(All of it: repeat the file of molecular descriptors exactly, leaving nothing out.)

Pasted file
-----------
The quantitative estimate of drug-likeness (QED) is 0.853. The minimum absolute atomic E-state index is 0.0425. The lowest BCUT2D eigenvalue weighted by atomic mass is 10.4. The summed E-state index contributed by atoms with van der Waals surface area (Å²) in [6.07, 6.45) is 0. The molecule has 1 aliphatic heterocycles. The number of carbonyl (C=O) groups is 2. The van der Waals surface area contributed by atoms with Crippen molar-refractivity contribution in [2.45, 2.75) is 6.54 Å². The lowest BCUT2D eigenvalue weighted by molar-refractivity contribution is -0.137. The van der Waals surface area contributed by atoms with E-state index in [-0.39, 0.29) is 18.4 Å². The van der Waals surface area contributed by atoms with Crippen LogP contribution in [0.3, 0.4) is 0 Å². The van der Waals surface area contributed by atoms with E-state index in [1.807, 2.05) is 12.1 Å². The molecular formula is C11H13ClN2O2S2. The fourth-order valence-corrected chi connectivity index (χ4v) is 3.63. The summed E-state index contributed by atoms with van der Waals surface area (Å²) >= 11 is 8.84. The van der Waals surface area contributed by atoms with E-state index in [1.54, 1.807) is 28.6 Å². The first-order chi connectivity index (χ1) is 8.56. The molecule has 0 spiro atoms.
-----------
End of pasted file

The quantitative estimate of drug-likeness (QED) is 0.853. The minimum absolute atomic E-state index is 0.0425. The lowest BCUT2D eigenvalue weighted by atomic mass is 10.4. The summed E-state index contributed by atoms with van der Waals surface area (Å²) in [6.07, 6.45) is 0. The molecule has 1 aliphatic heterocycles. The number of carbonyl (C=O) groups is 2. The van der Waals surface area contributed by atoms with Crippen molar-refractivity contribution in [2.45, 2.75) is 6.54 Å². The lowest BCUT2D eigenvalue weighted by molar-refractivity contribution is -0.137. The van der Waals surface area contributed by atoms with E-state index in [-0.39, 0.29) is 18.4 Å². The van der Waals surface area contributed by atoms with Crippen LogP contribution in [0.3, 0.4) is 0 Å². The van der Waals surface area contributed by atoms with E-state index in [1.807, 2.05) is 12.1 Å². The molecular formula is C11H13ClN2O2S2. The fourth-order valence-corrected chi connectivity index (χ4v) is 3.63. The summed E-state index contributed by atoms with van der Waals surface area (Å²) >= 11 is 8.84. The van der Waals surface area contributed by atoms with E-state index in [1.54, 1.807) is 28.6 Å². The first-order chi connectivity index (χ1) is 8.56. The molecule has 0 spiro atoms.